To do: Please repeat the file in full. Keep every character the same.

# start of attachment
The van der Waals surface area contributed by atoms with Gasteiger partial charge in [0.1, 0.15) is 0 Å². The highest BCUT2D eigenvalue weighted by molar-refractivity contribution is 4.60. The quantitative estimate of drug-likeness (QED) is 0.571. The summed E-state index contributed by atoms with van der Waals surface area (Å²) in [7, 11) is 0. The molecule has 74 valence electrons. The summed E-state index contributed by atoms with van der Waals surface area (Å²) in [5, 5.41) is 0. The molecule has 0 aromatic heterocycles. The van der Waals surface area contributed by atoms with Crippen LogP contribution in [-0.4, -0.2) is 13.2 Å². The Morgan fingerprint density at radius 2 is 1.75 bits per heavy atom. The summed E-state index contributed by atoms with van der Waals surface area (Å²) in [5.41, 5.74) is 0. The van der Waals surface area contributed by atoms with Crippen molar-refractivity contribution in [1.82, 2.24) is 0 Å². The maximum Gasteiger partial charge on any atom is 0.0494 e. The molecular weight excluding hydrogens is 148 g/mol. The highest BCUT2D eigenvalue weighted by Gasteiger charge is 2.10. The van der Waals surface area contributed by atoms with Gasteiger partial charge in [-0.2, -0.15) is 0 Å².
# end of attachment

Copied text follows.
The van der Waals surface area contributed by atoms with Gasteiger partial charge in [0.1, 0.15) is 0 Å². The highest BCUT2D eigenvalue weighted by molar-refractivity contribution is 4.60. The quantitative estimate of drug-likeness (QED) is 0.571. The summed E-state index contributed by atoms with van der Waals surface area (Å²) in [7, 11) is 0. The molecule has 74 valence electrons. The summed E-state index contributed by atoms with van der Waals surface area (Å²) in [5, 5.41) is 0. The molecule has 0 aromatic heterocycles. The van der Waals surface area contributed by atoms with Crippen LogP contribution in [-0.4, -0.2) is 13.2 Å². The Morgan fingerprint density at radius 2 is 1.75 bits per heavy atom. The summed E-state index contributed by atoms with van der Waals surface area (Å²) in [5.41, 5.74) is 0. The van der Waals surface area contributed by atoms with Crippen molar-refractivity contribution in [1.82, 2.24) is 0 Å². The maximum Gasteiger partial charge on any atom is 0.0494 e. The molecular weight excluding hydrogens is 148 g/mol. The highest BCUT2D eigenvalue weighted by Gasteiger charge is 2.10. The van der Waals surface area contributed by atoms with Gasteiger partial charge in [-0.2, -0.15) is 0 Å².